In spite of the rarity of this specific disease in this age group as presented in this case (one prior report by Pollack and Pender), it does serve to illustrate an important concept [8]. Traditional teaching and textbooks report intussusception as being a disease of children aged 2 months to 2 years most commonly presenting with the classic triad of vomiting, abdominal pain, and bloody stools. Unfortunately, these symptoms occur together in less than 25% of patients with intussusceptions [9, 10]. Furthermore, the “currant jelly” stool (a mixture of dark blood and stool) which is considered classic for intussusception is less likely to occur in older children as compared to infants and less likely to occur in those with small bowel intussusceptions [3, 6, 8]. Additionally, the ability to palpate a related abdominal mass or determine focal tenderness in a small child depends highly on the skill of the clinician and relaxation of the abdominal wall musculature [1]. This makes diagnosis difficult even when the provider is suspicious for the disease.

That said, it is common for physicians to fail to consider this diagnosis in patients with gastrointestinal symptoms outside the early childhood period even in the presence of known underlying pathology. Indeed, given that gastroenteritis is much more common in children and adults of all ages, it is easy to become complacent and assign that diagnosis to adolescents with atypical symptoms such as our patient, who had mild pain and vomiting but no diarrhea [10]. Other delays in diagnosis may be due to failing to recognize painless intussusceptions, dismissing of symptoms in older aged patients, failure to appreciate the typically atypical presentation of those with small bowel origins of intussusception, and failing to recognize the significance of bilious vomiting [14]. In addition, intussusception can occur postoperatively and symptoms are often dismissed as secondary to the initial intra-abdominal issue or as pain secondary to the procedure [9].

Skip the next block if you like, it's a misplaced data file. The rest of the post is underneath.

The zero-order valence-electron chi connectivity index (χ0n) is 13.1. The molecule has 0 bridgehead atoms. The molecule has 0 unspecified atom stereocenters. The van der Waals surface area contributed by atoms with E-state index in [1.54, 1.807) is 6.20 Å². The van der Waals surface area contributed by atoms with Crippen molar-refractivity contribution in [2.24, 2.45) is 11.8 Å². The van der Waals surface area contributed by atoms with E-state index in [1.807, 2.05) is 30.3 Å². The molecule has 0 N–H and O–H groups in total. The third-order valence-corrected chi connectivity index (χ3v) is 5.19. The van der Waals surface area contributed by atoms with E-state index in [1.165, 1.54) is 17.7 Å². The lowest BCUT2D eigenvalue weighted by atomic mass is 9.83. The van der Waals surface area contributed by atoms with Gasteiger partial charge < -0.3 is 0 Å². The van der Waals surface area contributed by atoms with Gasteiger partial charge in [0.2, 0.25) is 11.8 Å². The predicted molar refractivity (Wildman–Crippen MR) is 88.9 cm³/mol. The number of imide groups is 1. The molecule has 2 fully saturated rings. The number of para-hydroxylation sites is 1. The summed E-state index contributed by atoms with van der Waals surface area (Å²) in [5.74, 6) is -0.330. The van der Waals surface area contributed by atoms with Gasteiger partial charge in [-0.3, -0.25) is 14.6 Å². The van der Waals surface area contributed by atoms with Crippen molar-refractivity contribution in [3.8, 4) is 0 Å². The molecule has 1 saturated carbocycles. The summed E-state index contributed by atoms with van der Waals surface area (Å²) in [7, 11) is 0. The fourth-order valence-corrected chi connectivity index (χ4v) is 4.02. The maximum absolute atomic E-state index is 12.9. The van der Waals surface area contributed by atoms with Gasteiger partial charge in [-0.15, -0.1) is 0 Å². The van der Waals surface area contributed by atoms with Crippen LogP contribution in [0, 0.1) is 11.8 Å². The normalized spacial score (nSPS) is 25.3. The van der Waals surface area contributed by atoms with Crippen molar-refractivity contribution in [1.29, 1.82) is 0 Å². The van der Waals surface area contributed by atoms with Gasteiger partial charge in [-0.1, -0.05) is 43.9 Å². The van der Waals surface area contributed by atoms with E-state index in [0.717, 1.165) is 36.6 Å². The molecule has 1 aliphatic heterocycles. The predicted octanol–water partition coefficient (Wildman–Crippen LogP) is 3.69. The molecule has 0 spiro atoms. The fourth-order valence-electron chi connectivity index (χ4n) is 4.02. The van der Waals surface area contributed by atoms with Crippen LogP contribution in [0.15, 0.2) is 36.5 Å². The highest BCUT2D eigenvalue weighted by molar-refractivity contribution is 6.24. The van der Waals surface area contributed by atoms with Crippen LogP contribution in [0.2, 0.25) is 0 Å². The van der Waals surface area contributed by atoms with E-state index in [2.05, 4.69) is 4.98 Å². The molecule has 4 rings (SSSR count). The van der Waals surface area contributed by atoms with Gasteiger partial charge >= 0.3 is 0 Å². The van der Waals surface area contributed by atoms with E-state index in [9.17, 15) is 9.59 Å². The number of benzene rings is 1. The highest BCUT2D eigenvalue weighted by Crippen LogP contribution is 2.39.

Although mortality and surgery rates have dropped over the past 50 years partly due to increased use of nonoperative reduction techniques and improved ability to diagnose intussusception with CT scans and ultrasound, all of these presuppose consideration of the diagnosis [14]. If intussusception is missed, it can be disastrous, progressing to bowel necrosis, perforation, sepsis, and death. Therefore, this is an important diagnosis to consider in all children with gastrointestinal complaints, particularly with symptoms that do not fit a classic gastroenteritis pattern.

4. Conclusion

Although there is no way to determine if intussusception is idiopathic versus secondary to a pathological lead point based on signs or symptoms, this delineation is irrelevant to the emergency department practitioner [9]. However, it is important for a clinician to contemplate this diagnosis not only in the neonate and infant but also in the less typical adolescent and adult patient. The patient described in this case, with only mild abdominal pain and isolated vomiting, illustrates that a broad differential should be entertained when addressing patients with gastrointestinal complaints and abdominal pain.

Conflicts of Interest

Neither author has any financial disclosures or conflict of interests to report.


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Copyright © 2011 John Morrison and Rebecca Jeanmonod. This is an open access article distributed under the Creative Commons Attribution License, which permits unrestricted use, distribution, and reproduction in any medium, provided the original work is properly cited.